In Oracle9i, the GATHER AUTO option of the DBMS_STATS procedure could be used to help determine if statistics generation was required. If more than 10% of the rows changed in the table since the last analyze was performed, the DBMS_STATS procedure (with the GATHER_AUTO option activated) analyzed the table.
By default, Oracle10G automates these tasks by evaluating the statistics for all of the tables in the database and running analyze when required. Oracle10G's default maintenance window is nightly from 10 PM to 6 AM and all day on weekends. During these time periods, statistics are automatically collected using the GATHER_STATS_JOB procedure. The maintenance window time-periods can be adjusted to tailor them to each individual application's business processing requirements.
In Oracle Database 10g, Automatic Optimizer Statistics Collection reduces the likelihood of poorly performing SQL statements due to stale or invalid statistics and enhances SQL execution performance by providing optimal input to the query optimizer.
To ensure that 10G is automatically gathering statistics for data objects, you'll need to verify that: The statistics job is running by executing the following SQL statement:
- The modification monitoring feature that identifies stale statistics is enabled. This feature is enabled when the STATISTICS_LEVEL parameter is set to TYPICAL (default) or ALL.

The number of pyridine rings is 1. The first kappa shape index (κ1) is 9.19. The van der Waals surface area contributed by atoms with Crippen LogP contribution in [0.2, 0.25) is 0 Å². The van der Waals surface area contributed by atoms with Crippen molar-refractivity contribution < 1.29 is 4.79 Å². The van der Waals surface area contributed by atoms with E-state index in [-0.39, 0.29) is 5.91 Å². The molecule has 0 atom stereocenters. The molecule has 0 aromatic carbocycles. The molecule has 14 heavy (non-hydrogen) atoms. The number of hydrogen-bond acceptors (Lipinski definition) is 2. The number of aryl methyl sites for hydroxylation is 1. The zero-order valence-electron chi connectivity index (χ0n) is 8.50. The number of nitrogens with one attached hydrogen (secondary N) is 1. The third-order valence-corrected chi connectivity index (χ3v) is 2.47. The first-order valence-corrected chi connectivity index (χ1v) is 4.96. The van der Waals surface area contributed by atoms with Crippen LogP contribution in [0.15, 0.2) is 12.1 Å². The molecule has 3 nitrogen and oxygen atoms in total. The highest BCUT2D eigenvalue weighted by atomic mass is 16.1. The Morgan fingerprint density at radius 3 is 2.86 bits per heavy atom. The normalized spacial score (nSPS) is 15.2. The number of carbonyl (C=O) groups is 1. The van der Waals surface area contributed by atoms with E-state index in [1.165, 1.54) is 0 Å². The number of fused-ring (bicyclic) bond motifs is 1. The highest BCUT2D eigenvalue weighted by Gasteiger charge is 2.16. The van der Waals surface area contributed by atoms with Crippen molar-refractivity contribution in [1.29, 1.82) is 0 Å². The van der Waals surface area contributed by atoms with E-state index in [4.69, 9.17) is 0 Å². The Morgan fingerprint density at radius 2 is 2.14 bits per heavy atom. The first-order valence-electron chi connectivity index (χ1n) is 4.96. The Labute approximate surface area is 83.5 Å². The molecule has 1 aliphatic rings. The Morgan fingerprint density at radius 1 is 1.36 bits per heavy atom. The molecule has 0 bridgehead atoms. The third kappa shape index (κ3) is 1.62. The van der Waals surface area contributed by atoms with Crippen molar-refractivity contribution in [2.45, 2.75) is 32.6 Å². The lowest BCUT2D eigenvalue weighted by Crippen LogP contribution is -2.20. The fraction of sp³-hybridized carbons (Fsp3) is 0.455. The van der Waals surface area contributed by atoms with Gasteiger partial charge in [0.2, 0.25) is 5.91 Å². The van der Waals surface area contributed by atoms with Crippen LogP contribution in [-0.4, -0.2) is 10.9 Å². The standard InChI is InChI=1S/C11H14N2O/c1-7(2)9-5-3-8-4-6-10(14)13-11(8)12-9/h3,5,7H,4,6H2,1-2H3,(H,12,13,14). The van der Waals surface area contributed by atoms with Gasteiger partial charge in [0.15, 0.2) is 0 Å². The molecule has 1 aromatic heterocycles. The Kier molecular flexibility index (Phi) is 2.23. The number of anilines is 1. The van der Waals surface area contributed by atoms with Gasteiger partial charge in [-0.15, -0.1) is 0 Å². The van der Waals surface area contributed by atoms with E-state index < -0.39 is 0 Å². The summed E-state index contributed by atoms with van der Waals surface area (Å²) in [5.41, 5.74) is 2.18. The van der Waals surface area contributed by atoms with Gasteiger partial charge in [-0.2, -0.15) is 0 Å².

SELECT * FROM DBA_SCHEDULER_JOBS WHERE JOB_NAME = 'GATHER_STATS_JOB';
Gathering Statistics Manually in Oracle10G
Now that I have described how wonderful 10G's automatic statistics gathering feature is, why would you ever want to schedule a statistics job manually? Let me describe one real-life example from a recent project here at Giant Eagle.
We previously learned that automatic object statistics gathering runs during the database's maintenance window. We have a warehouse system that contains an extremely volatile table. Hundreds of thousands of rows are added and removed around the clock. The table is loaded and literally hundreds of SQL statements are run to allow our marketing personnel to make critical business decisions.
The level of activity is based on the particular business process taking place. At one particular time, the table can contain hundreds of thousands of rows and at other times it can contain dozens. OK, so when do you generate statistics? If you run DBMS_STATS at the same time each day, in most cases you would think you would get a predictable set of statistics generated. Not so in this table's case, sometimes you get hundreds of rows and some times you get hundreds of thousands.
If we are unlucky and generate statistics on the table when it has hundreds of rows, access paths suffer when the table grows to hundreds of thousands. To prevent poor access paths from being generated (a big problem in a data warehouse), we run the DBMS_STATS utility immediately after the table is loaded. The optimizer has current statistics to use as input and generates optimal access paths for our critical business queries.
10G Grid Control R2 Manage Optimizer Statistics Panel
A new link titled 'Manage Optimizer' statistics has been added to the database administration home page in Enterprise Manager. Clicking on the link displays the new Manage Optimizer Statistics home page. The new home page provides wizards and templates that facilitate and automate optimizer statistics management. In 10GR2 administrators are able to use Enterprise Manager to gather, restore, delete, lock and unlock statistics. We'll learn how to use this panel in my next blog.
Thanks for reading,